I was talking to a client of mine the other day, a senior head of sales and one of the best I know at building teams and who truly understands corporate and sales culture.
He was bemoaning the fact that in his search for a senior sales leader to work for him he couldn’t find anyone who could truly articulate to him what sales culture is and more importantly could demonstrate how they had implemented a culture in their past jobs.
It got me thinking about how I would describe it? It’s one of those subjects that most people acknowledge exists, have a stab at talking about, but few convince me that they truly understand.
Every sales leader is very comfortable talking about their achievements and drilling down into the tactical reasons around how they focused on their key metrics and how they drove their teams to hit those numbers through monetary incentives. That is obviously one element of building and driving culture. In addition, they talk about building a team ethic, largely through celebrating achievements together as a team.
But none of those ideas separates one sales leader from another. What are the extra elements that make companies and teams really great? I started thinking about where I had experienced strong corporate and sales cultures.
Is the Culture Philosophy Really That Important?
In my 25 + years working within large global organisations, there seemed to be a mixed acknowledgement and thought process around culture. I remember talking to one CEO of a major global provider in the market who told me that they didn’t believe that it was incumbent on the management of the firm to create culture, but that it had to be allowed to evolve of its own accord.
Now, this is a philosophy that most people would not agree with and it’s not surprising, (in my opinion) that that company had a poor sales culture. In many other firms, it wasn’t something that was talked about by many sales leaders, bar the putting up of some generic posters on the office walls detailing the mission statement and values of the business.
When we break down what sales cultures are, isn’t it all about creating a set of behaviours among your people that underpin the firm’s goals and beliefs? That cannot be done with graphics and mass mailshots to the sales team, extolling them to ‘shoot for the stars’ or any other variation of business-speak nonsense.
The Three Areas That I Believe Shape Cultures Are:
It must come from the leader, looking his people in the eyes and telling them how they are going to move forward; they must set the vision. The best sales leaders I know can brilliantly paint a picture of where the team is heading, detailing the signposts and difficulties on the way and culminating on where they will end up. Within this plan, they must detail exactly the actions that will lead them to success at the end of this journey.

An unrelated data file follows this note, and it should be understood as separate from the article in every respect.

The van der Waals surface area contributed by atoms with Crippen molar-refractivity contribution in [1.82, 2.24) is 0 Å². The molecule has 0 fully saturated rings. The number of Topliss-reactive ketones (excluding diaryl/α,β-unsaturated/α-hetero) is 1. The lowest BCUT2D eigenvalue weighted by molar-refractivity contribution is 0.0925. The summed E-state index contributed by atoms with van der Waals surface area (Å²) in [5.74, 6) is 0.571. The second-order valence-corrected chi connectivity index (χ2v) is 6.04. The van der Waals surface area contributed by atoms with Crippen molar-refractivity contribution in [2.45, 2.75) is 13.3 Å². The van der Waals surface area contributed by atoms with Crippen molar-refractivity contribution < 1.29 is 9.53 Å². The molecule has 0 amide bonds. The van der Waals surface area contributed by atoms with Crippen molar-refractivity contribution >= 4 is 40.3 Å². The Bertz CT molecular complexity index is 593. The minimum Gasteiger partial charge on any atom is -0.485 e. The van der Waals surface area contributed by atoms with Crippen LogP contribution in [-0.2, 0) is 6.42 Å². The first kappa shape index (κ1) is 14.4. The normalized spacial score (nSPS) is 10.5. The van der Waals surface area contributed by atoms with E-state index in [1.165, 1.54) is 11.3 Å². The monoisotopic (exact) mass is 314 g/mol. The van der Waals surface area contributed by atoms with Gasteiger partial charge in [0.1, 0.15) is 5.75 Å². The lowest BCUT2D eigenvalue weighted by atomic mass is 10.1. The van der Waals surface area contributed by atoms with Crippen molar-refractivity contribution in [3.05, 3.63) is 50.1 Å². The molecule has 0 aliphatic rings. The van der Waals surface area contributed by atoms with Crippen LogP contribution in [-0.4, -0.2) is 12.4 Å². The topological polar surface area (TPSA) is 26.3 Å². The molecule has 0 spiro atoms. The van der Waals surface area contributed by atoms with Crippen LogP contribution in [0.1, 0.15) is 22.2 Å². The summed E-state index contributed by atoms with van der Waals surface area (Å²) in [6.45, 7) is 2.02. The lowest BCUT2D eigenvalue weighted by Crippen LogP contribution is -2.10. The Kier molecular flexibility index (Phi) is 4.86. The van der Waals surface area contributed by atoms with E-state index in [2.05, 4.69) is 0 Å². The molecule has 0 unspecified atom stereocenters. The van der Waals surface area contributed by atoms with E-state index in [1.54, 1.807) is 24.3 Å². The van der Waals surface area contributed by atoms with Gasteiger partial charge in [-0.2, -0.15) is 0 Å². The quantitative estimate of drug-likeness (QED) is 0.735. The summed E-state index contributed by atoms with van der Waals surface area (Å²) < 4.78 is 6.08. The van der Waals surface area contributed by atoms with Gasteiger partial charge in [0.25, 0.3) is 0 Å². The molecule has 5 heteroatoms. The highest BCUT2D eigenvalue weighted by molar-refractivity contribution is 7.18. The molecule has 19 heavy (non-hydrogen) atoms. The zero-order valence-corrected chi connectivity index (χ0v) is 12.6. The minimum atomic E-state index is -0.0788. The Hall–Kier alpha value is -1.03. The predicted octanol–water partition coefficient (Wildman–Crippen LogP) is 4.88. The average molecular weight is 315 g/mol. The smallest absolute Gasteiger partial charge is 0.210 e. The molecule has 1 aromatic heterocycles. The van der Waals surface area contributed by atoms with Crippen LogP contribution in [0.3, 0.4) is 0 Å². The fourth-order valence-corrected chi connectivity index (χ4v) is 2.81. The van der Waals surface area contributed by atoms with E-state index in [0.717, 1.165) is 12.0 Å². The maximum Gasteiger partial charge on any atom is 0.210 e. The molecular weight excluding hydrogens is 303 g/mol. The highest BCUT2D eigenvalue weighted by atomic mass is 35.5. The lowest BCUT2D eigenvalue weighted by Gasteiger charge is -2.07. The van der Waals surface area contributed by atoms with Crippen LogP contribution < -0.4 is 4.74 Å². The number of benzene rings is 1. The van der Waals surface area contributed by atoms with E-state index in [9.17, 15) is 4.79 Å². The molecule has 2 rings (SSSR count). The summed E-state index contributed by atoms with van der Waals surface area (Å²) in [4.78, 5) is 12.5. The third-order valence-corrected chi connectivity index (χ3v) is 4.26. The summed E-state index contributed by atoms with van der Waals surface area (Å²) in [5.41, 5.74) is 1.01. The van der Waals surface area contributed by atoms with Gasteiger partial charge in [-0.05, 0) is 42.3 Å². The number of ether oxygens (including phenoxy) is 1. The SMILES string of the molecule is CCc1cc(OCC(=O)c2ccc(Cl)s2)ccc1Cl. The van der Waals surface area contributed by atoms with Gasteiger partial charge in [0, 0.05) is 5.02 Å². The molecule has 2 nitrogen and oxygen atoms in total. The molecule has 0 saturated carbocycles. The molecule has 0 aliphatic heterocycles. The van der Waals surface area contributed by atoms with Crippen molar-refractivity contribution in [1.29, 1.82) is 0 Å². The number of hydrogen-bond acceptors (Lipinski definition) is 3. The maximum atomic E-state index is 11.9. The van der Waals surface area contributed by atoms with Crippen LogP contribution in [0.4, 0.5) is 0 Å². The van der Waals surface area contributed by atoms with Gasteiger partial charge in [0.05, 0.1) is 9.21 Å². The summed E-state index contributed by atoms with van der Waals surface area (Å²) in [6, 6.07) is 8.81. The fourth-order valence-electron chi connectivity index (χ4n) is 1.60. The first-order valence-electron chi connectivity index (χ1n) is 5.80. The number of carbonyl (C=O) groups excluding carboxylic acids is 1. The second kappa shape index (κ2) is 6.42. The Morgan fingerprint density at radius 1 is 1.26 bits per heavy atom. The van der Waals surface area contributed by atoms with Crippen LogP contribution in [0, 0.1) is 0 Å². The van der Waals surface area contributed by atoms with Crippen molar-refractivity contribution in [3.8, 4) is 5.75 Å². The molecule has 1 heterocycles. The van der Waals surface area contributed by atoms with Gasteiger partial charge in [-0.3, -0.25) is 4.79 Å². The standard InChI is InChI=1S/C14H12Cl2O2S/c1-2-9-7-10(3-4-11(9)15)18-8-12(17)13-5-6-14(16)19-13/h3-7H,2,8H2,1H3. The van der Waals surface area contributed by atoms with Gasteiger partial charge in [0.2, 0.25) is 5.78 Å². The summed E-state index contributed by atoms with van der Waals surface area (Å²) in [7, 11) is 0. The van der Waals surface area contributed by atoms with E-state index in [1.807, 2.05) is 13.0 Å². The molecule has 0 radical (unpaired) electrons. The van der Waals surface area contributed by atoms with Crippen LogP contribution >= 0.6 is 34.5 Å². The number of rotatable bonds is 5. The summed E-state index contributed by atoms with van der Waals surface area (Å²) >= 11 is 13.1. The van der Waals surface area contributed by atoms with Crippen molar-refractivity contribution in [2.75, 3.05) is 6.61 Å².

Crucially they will also make that team understand how fantastic they will feel when they reach their destination. They detail the market position they will be in, how far the competition will be behind and what a great feeling that will give them. The monetary rewards for the team then almost become a secondary element to the team atmosphere that will be created by being on that journey. Everyone should be so excited about that destination and because each stage has been clearly laid out, they should also understand exactly where they are at any given moment along that path.
When all is said and done it is ONLY about great people. None of this stuff works without them. The understanding of what one looks like, the measurement of whether you have them in your team and the planning and execution of going out to the market to recruit new ones.
A clear and coherent recruitment strategy is vital and the best leaders I know ensure that a substantial portion of their time is set-aside to it. They are clear about the type of person that will fit their culture. They plan how their firm should be represented in the market place to candidates and they also ensure that when someone is in the process everyone who interviews that person is constantly reaffirming the culture of the firm.
Business is changing constantly and the culture you have must be constantly assessed to ensure that it is working to the benefit of all. This requires regular one to one dialogue with your key people. Unless you truly understand where they are on a regular basis you face the danger of that culture slipping. Training and learning must also form a key part of your plan.
It is important to not be seduced by early successes. Particularly when someone first takes over a team, there is often a positive fillip that energises the people short term but is not sustainable. There should be a relentless focus on the whole subject with a totally honest approach to where the people in the organisation are.
I don’t have all the answers and am sure many people will have different views about how you create culture. The important element of this is that leaders must have a coherent plan and clear thoughts about what it is.
If they do, they will certainly, at the very least, please my client if they are ever asked the question, “can you explain how you develop a strong sales culture?”